Nourishing the Jewish soul

Some have entered the house of Judaism through the kitchen door, lured by the aroma of chicken soup.

Others have come in through the service entrance, lending their hands to a myriad of Jewish causes — from the building of a Jewish state to caring for refugees to lobbying for human rights.

But the heart of the house of Judaism is not its dining room, its kitchen or even its service area. It is its sanctuary, a living room where the faith that has sustained a people for thousands of years is nourishing the Jewish soul. It is a place for studying Torah and Talmud, exploring Jewish history and philosophy, learning about ritual, and discovering the power of prayer and meditation.

Like the larger house, it, too, has many entrances. One of them is meditation, which has brought countless Jews home again. After long explorations through Eastern traditions and New Age philosophies, many Jews have discovered that the spirituality they had sought on a Himalayan summit or on an Australian walkabout was available in their own house.

Today, particularly in California, every Jew is a Jew-by-choice. The ghettos are gone, anti-Semitism has largely dissipated and nobody is trapped inside the house of Judaism.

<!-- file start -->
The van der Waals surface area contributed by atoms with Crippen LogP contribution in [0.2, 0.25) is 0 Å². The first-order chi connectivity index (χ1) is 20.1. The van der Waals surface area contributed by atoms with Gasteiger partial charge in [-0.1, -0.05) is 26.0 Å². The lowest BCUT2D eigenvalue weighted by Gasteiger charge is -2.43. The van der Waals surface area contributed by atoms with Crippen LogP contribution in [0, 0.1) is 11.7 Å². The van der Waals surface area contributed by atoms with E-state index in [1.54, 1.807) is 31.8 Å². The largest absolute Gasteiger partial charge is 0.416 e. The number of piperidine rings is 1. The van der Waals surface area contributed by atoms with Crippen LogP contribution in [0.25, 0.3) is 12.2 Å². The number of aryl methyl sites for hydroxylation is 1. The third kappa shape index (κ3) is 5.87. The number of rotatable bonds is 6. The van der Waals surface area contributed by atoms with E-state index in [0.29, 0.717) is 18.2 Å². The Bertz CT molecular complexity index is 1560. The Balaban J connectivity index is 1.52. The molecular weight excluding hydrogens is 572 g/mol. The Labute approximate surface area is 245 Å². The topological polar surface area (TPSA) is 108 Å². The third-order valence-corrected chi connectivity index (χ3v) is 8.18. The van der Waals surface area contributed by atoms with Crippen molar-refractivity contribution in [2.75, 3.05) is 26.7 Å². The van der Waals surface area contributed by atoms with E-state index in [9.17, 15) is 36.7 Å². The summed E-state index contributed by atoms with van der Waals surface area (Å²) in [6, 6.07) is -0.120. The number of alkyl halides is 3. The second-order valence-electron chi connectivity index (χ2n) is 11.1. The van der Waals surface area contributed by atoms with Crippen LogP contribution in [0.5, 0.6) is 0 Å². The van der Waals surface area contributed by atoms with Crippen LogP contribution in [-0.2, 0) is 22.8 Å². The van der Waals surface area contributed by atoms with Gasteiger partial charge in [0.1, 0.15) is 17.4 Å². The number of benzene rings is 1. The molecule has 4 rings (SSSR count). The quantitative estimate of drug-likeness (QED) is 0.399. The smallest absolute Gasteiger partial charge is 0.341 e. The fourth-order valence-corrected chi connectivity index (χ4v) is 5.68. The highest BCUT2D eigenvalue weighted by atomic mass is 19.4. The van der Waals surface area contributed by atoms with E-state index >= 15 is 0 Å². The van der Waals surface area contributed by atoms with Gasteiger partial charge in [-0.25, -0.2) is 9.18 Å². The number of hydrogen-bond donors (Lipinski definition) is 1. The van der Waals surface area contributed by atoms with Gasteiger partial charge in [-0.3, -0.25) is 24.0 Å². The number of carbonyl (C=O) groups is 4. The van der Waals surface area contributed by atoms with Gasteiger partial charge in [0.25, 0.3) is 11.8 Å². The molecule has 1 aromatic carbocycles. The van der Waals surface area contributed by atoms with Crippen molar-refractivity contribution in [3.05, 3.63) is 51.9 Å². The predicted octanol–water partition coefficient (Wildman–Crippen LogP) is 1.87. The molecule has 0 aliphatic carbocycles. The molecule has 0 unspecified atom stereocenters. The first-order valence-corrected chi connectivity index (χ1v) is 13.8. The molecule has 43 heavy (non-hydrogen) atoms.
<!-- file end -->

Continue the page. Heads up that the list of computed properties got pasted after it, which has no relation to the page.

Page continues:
The door is open. Those who wish to can leave. The question is what we as a people can do to entice them home again.

What we must do is feed the Jewish soul, creating programs that inspire Jews of all ages and levels of observance to sit by the hearth of Judaism and delight in its glow.

We must encourage programs like last weekend's Jewish meditation conference, where some 550 participants learned that Jewish meditation is not simply about relaxation and feeling good; it's also about a way of life that includes Shabbat and living a Jewish life.

And while it's vital that we nourish the Jewish state of Israel, we must do more to nourish the Jewish state inside each of us, keeping the Jewish spark alive.